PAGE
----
Here’s the link to the Character Names Cheat Sheet to use for Wind in the Wires, Book 1:

http://www.blybooks.com/wp-content/uploads/2012/08/WIP-Reba-Character-Cheat-Sheet-Copy.pdf

To enter the giveaway, leave a comment answering this question: what’s one of the most memorable names for a good or bad character in a novel you’ve read?


thank you so much, Janet! I love that inside peek into the process!

Janet Chester Bly is the widow of Christy Award winning western author Stephen Bly. Together they published 120 fiction and nonfiction books for adults and kids. Janet and their three sons finished Stephen’s last novel, Stuart Brannon’s Final Shot, a Selah Award Finalist. Beneath A Camperdown Elm is Book 3 of The Trails of Reba Cahill Series, a contemporary western romance with a zing of mystery. Find out more about Janet and Stephen and their books at www.BlyBooks.com

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Janet Chester Bly is offering a print copy (US only) or pdf of Beneath a Camperdown Elm to one of my readers! This giveaway is subject to Reading Is My SuperPower’s giveaway policies which can be found here. Enter via the Rafflecopter form below.

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What about you? What’s one of the most memorable names for a good or bad character in a novel you’ve read?

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28 responses to “Guest Post (and a Giveaway!): Janet Chester Bly & Beneath a Camperdown Elm

  1. Janice Moore

    I guess I need to pay closer attention to this detail. However, the name of Stephen Bly brings back good memories of his books!

  2. Jocelyn

    One of my favorite books is My Stubborn Heart by Becky Wade. Kate Donovan is the heroine of this story.

  3. Lori Smanski

    Interesting post. Some of the most memorable names in fiction are: Series: Ribbons West: by Judith Pella and Tracie Peterson: Brenton and Jordana Baldwin. Both good people trying to find where and what God wants them to do/be. Brother and sister. Jordana escapes from an all girls school to follow her brother across America following the rail road as it is being built. She is a tom boy at heart, but the times dictate she be a lady. She is quite the help for her brother. Brenton wants to photograph the making of the rail road in its progress and in its glory. He wants to let others know that not only is he a great photographer but what is happening with the rail road in its building for history. Along the way there are troubles and there are joys. I loved loved this series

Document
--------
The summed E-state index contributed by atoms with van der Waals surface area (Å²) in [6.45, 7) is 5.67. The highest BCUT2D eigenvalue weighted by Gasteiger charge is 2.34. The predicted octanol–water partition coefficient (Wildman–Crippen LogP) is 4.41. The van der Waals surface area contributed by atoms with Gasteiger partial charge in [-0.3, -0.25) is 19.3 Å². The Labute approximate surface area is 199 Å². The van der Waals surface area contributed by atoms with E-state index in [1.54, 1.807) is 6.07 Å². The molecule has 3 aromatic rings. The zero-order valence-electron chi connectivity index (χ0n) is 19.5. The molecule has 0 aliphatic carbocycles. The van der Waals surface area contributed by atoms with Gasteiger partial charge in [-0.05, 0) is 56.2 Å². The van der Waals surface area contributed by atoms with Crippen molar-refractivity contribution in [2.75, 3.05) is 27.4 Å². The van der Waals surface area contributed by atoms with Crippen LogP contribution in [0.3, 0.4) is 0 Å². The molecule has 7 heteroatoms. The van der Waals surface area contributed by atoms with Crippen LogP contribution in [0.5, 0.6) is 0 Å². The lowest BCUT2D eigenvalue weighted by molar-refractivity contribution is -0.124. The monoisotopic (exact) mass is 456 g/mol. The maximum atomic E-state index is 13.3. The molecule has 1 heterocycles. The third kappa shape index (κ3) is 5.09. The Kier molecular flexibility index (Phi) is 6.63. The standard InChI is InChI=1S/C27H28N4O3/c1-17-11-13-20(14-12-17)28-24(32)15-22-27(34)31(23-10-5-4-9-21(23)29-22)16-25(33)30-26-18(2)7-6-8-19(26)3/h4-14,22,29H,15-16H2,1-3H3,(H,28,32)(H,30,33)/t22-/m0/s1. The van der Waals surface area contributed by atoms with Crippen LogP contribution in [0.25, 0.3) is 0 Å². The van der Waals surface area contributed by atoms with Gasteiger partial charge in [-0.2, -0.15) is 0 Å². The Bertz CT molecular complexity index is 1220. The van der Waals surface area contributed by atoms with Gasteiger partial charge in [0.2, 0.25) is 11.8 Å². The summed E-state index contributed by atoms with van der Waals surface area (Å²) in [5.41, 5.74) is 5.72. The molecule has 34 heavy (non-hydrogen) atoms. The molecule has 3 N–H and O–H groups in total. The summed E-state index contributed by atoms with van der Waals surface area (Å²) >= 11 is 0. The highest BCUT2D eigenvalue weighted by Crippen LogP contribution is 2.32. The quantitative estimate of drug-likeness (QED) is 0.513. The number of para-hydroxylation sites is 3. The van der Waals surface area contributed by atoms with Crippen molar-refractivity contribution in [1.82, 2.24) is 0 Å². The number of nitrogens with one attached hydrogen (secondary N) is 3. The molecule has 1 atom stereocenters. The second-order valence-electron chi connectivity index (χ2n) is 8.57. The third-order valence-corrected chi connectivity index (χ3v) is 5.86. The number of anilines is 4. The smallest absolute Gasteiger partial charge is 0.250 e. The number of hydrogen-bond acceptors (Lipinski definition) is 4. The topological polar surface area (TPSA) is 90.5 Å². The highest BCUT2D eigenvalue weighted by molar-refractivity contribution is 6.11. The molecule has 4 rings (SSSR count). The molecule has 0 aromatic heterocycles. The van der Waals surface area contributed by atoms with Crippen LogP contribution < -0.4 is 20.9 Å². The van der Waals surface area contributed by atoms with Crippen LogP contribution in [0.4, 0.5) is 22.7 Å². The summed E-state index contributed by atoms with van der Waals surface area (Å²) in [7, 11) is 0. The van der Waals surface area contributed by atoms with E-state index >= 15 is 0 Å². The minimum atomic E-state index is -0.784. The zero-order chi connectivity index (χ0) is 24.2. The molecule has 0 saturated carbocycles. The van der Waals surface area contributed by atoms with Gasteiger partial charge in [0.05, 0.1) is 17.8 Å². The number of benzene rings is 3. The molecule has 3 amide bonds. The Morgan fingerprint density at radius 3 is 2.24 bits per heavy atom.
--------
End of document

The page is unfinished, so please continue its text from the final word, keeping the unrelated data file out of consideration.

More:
4. Natalya Lakhno

    Maddox – they called him mad man (however, they didn’t know that his bruises came from his mom, she was abusive) 🙁

  5. Mallori N.

    Some of the most memorable characters names that I have ever read are in Jen Turano’s books–Millie Longfellow, Temperance Flowerdew, Permilia Griswold, Gertrude Cadwalader, etc. She always seems to come up with some unique name(s) for her main character(s).

  6. Alicia Haney

    Your book sounds like a very good read, I Love the cover , it is Beautiful! A good memorable name in a novel I have read is Zeke.

  7. AmyJo M.

    I like the name Ove, the title character from the book “A Man Called Ove” by Fredrik Backman. He reminds me of my Grandfather who passed away many years ago.

    My book club just started reading Eleanor Oliphant Is Completely Fine by Gail Honeyman. I like this title characters name for 2 reasons. First, Eleanor is one of those old-school names you don’t hear much anymore plus it reminds me of my Grandmother Leona who passed away a couple years ago. Second, Oliphant makes me think of Elephants, which are my favorite animals!

  8. Desiree Kessler

    This sounds like a great read! I love the cover! 💖 One of the most memorable good characters in a book I’ve read is Lucky Santangelo (Jackie Collins). Love that character so much!!